The #OscarsSoWhite controversy has created a lot of discussion around the way diversity plays (or, often doesn't play) into the Hollywood system. While many of these conversations have been about race, fewer have been about sexuality. For example: why is it that straight actors win awards for playing queer, but gay actors don't win awards for playing straight?
This is precisely the question Ellen Page tackled in an interview with Elle UK. Here's what she had to say on the subject:
"Zachary Quinto is out, and he stars in one of the biggest blockbuster franchises ... I have four projects coming up – all gay roles. People ask if I’m concerned about getting pigeonholed. No one asks: ‘Ellen, you’ve done seven straight roles in a row – shouldn’t you shake it up and do something queer?"
"There’s still that double standard," she continued. "I look at all the things I’ve done in movies: I’ve drugged a guy, tortured someone, become a roller-derby star overnight. But now I’m gay, I can’t play a straight person?"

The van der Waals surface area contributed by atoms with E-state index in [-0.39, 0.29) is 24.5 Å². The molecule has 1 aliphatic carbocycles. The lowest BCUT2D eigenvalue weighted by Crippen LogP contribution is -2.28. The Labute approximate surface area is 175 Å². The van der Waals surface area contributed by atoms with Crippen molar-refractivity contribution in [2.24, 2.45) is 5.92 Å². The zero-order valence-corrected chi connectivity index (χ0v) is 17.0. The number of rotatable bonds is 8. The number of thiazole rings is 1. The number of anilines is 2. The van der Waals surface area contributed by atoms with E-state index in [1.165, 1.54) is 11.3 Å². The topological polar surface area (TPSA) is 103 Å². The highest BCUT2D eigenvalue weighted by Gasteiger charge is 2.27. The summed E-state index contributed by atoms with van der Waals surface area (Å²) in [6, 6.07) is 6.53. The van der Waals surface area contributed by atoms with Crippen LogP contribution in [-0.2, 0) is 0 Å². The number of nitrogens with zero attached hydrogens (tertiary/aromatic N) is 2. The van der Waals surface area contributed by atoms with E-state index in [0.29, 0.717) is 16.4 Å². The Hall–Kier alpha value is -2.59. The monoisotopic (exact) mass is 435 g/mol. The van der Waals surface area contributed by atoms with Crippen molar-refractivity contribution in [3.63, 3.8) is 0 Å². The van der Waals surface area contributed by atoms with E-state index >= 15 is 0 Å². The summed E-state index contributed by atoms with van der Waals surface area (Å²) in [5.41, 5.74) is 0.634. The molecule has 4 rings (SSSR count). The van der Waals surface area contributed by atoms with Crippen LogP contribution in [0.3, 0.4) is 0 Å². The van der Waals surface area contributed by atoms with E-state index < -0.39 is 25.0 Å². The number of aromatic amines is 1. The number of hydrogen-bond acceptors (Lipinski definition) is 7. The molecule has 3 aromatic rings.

Page's comments are echoed by fellow queer actor Sir Ian McKellen, who recently told The Guardian:
“No openly gay man has ever won the Oscar; I wonder if that is prejudice or chance ... What about giving me one for playing a straight man?
My speech has been in two jackets … ‘I’m proud to be the first openly gay man to win the Oscar.’ I’ve had to put it back in my pocket twice.”
It's great to see so many people talking about these important issues, but the real question remains: what is anyone going to do about them?